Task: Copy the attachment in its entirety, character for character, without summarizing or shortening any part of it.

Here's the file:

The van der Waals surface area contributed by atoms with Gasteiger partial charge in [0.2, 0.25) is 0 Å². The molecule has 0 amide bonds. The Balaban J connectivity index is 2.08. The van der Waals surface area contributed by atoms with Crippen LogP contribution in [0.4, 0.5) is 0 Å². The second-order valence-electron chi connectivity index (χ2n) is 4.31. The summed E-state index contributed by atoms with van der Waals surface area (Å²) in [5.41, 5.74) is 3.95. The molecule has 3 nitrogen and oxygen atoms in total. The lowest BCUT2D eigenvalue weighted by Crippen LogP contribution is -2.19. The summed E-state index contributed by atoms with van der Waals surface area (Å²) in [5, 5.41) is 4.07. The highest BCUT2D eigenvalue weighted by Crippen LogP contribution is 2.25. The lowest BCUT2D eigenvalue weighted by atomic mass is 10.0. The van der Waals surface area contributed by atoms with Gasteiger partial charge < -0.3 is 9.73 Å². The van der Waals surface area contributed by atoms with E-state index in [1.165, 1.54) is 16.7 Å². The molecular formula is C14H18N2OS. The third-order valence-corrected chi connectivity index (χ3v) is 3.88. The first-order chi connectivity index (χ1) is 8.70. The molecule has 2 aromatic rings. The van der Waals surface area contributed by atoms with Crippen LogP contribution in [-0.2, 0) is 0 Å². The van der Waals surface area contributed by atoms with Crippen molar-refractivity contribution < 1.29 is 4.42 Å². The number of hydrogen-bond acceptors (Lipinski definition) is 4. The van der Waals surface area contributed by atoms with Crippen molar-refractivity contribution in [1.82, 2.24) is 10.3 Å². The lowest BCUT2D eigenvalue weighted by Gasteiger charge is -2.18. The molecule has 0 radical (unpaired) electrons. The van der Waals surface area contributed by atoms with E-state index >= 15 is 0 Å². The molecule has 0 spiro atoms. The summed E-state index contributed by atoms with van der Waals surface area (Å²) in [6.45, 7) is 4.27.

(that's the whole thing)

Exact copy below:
The van der Waals surface area contributed by atoms with Gasteiger partial charge in [0.2, 0.25) is 0 Å². The molecule has 0 amide bonds. The Balaban J connectivity index is 2.08. The van der Waals surface area contributed by atoms with Crippen LogP contribution in [0.4, 0.5) is 0 Å². The second-order valence-electron chi connectivity index (χ2n) is 4.31. The summed E-state index contributed by atoms with van der Waals surface area (Å²) in [5.41, 5.74) is 3.95. The molecule has 3 nitrogen and oxygen atoms in total. The lowest BCUT2D eigenvalue weighted by Crippen LogP contribution is -2.19. The summed E-state index contributed by atoms with van der Waals surface area (Å²) in [5, 5.41) is 4.07. The highest BCUT2D eigenvalue weighted by Crippen LogP contribution is 2.25. The lowest BCUT2D eigenvalue weighted by atomic mass is 10.0. The van der Waals surface area contributed by atoms with Gasteiger partial charge < -0.3 is 9.73 Å². The van der Waals surface area contributed by atoms with E-state index in [1.165, 1.54) is 16.7 Å². The molecular formula is C14H18N2OS. The third-order valence-corrected chi connectivity index (χ3v) is 3.88. The first-order chi connectivity index (χ1) is 8.70. The molecule has 2 aromatic rings. The van der Waals surface area contributed by atoms with Crippen LogP contribution in [-0.2, 0) is 0 Å². The van der Waals surface area contributed by atoms with Crippen molar-refractivity contribution < 1.29 is 4.42 Å². The number of hydrogen-bond acceptors (Lipinski definition) is 4. The van der Waals surface area contributed by atoms with Crippen molar-refractivity contribution in [1.82, 2.24) is 10.3 Å². The lowest BCUT2D eigenvalue weighted by Gasteiger charge is -2.18. The molecule has 0 radical (unpaired) electrons. The van der Waals surface area contributed by atoms with E-state index >= 15 is 0 Å². The molecule has 0 spiro atoms. The summed E-state index contributed by atoms with van der Waals surface area (Å²) in [6.45, 7) is 4.27.